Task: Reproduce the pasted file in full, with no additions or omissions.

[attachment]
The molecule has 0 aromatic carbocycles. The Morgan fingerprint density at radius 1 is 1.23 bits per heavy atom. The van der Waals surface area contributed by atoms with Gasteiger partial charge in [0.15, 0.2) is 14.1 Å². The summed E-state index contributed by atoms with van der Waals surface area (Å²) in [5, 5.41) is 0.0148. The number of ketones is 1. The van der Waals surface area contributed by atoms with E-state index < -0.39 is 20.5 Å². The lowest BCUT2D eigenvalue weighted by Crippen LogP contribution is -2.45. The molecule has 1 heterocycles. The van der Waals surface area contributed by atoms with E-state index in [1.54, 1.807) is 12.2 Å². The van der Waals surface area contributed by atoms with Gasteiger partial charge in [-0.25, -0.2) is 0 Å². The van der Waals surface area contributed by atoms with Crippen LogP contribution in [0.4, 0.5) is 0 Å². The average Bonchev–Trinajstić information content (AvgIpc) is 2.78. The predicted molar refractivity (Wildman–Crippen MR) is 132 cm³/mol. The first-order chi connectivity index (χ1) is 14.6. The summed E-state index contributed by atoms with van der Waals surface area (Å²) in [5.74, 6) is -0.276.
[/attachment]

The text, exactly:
The molecule has 0 aromatic carbocycles. The Morgan fingerprint density at radius 1 is 1.23 bits per heavy atom. The van der Waals surface area contributed by atoms with Gasteiger partial charge in [0.15, 0.2) is 14.1 Å². The summed E-state index contributed by atoms with van der Waals surface area (Å²) in [5, 5.41) is 0.0148. The number of ketones is 1. The van der Waals surface area contributed by atoms with E-state index < -0.39 is 20.5 Å². The lowest BCUT2D eigenvalue weighted by Crippen LogP contribution is -2.45. The molecule has 1 heterocycles. The van der Waals surface area contributed by atoms with E-state index in [1.54, 1.807) is 12.2 Å². The van der Waals surface area contributed by atoms with Gasteiger partial charge in [-0.25, -0.2) is 0 Å². The van der Waals surface area contributed by atoms with Crippen LogP contribution in [0.4, 0.5) is 0 Å². The average Bonchev–Trinajstić information content (AvgIpc) is 2.78. The predicted molar refractivity (Wildman–Crippen MR) is 132 cm³/mol. The first-order chi connectivity index (χ1) is 14.6. The summed E-state index contributed by atoms with van der Waals surface area (Å²) in [5.74, 6) is -0.276.